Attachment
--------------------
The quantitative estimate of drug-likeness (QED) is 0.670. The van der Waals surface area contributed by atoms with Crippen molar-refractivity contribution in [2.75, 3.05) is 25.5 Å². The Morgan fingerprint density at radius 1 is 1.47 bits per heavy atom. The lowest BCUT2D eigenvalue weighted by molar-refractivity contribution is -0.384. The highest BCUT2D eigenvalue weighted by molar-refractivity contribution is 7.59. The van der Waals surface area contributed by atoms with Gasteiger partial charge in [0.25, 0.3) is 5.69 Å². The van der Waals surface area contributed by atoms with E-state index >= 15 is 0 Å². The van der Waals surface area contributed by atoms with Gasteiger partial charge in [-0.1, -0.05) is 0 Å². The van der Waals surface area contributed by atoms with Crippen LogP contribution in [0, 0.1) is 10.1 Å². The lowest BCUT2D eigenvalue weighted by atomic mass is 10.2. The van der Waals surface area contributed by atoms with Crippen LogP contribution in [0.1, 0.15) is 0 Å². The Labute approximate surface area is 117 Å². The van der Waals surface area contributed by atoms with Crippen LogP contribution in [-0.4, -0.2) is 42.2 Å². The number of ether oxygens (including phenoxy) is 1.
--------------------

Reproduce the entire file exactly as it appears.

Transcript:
The quantitative estimate of drug-likeness (QED) is 0.670. The van der Waals surface area contributed by atoms with Crippen molar-refractivity contribution in [2.75, 3.05) is 25.5 Å². The Morgan fingerprint density at radius 1 is 1.47 bits per heavy atom. The lowest BCUT2D eigenvalue weighted by molar-refractivity contribution is -0.384. The highest BCUT2D eigenvalue weighted by molar-refractivity contribution is 7.59. The van der Waals surface area contributed by atoms with Gasteiger partial charge in [0.25, 0.3) is 5.69 Å². The van der Waals surface area contributed by atoms with E-state index >= 15 is 0 Å². The van der Waals surface area contributed by atoms with Gasteiger partial charge in [-0.1, -0.05) is 0 Å². The van der Waals surface area contributed by atoms with Crippen LogP contribution in [0, 0.1) is 10.1 Å². The lowest BCUT2D eigenvalue weighted by atomic mass is 10.2. The van der Waals surface area contributed by atoms with Crippen LogP contribution in [0.1, 0.15) is 0 Å². The Labute approximate surface area is 117 Å². The van der Waals surface area contributed by atoms with Crippen LogP contribution in [-0.4, -0.2) is 42.2 Å². The number of ether oxygens (including phenoxy) is 1.